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Energy / SSEN to make ‘goodwill’ compensation payment after locals quiz restoration time

A photo from SSEN Distribution of December's power disruption.

SOME Shetland residents are set to receive more compensation for December’s power disruption after an apparent brief restoration in supply lasting just six minutes meant they lost out on half a day’s payment.

Under national regulations people receive £70 for continuous power interruptions lasting more 48 hours, with a further £70 for every subsequent 12-hour period they were off.

But a number of people in the Hillswick area were left confused when they received their compensation cheque and letter, which claimed their power was restored on the evening of Thursday 15 December.

Some said they never noticed the power going back on then, and that supply only resumed as normal the next day.

SSEN since said power was restored on 15 December for six minutes before going off again. But that was long enough to effectively reset the compensation clock, meaning folk missed out on a further payment of £70.

James Titcomb, who lives at Swarthoull between Hillswick and Urafirth, said he did not believe the power was restored when SSEN said it did.

Significant power disruption was experienced across Shetland due to snow and ice affecting overhead lines, with many properties without electricity for days.

Titcomb said SSEN claimed power was off at his property between 4.28pm on 12 December and 7.13pm on 15 December.

However, Titcomb claimed this was incorrect, suggesting the power was restored around lunchtime on 16 December.

He said he and his wife were present at their house when the power supposedly went back on briefly.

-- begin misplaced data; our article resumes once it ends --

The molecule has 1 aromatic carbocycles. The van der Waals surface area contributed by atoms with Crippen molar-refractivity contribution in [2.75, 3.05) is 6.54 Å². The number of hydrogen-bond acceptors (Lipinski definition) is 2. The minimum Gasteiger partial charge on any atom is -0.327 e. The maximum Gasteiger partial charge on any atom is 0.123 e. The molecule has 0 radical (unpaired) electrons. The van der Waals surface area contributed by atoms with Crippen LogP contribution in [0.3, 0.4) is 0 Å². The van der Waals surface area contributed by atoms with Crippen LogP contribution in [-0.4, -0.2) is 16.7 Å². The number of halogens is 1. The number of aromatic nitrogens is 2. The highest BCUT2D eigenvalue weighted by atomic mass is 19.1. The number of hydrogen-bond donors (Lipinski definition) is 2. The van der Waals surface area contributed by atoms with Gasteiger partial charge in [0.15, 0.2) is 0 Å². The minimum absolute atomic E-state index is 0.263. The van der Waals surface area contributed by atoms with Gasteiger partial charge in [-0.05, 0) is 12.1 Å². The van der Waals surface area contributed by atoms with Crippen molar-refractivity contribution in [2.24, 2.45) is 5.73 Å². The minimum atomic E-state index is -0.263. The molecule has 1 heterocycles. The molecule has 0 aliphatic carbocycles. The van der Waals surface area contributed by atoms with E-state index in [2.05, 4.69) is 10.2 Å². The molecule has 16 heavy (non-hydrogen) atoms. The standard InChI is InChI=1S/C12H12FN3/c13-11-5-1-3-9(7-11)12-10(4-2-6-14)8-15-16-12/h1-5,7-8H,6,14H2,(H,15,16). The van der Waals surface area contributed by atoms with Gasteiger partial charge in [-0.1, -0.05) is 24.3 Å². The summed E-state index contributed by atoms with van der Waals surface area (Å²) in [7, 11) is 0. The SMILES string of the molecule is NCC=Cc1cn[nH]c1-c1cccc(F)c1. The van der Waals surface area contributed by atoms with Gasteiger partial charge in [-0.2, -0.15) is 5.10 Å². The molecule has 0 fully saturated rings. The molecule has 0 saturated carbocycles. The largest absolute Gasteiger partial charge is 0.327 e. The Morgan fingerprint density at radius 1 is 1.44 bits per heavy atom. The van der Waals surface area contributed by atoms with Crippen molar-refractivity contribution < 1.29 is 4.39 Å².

“If there is a power cut you’re obviously aware if it comes on, even for a peerie while,” Titcomb said. “It definitely didn’t come on.

“Our lights were still turned on in the house. If the power had come on, we’d have absolutely seen it.”

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He also said logs from servers run in his home office appeared to show power resuming on the 16th.

But there is now something of a little victory for the residents who brought the matter with SSEN after the electricity giant said it would count the disruption as continuous – meaning they will receive more payment.

A spokesperson said: “All payments issued to customers in Shetland are in line with the guaranteed standards of compensation as set out by Ofgem, which stipulate that the length of time without power must be continuous.

“On further review of fault records, we have identified a small number of customers who were reconnected for a very short period before losing power from a secondary fault.

“As a gesture of goodwill, we have agreed to treat this as one continuous outage and will now process a supplementary payment to affected customers as a priority.”

The matter had also been taken up by Shetland MSP Beatrice Wishart.

“The recent power cuts in Shetland proved the vulnerability of Shetland’s infrastructure. We need to ensure that we have greater resilience to help limit similar incidents in the future,” she said.

“Many across Shetland will be entitled to compensation from SSEN for a lack of power over 48 hours. Some people are missing out on compensation because short reconnections to the power supply have ‘reset’ the clock on payments.

“After representations to SSEN, I have had some success with households now due to receive full payments in the coming weeks despite a short reconnection. Anyone who feels they may miss out on full compensation should contact my office.”

SSEN previously said more than £600,000 in total was due to be given out in compensation to Shetland residents.

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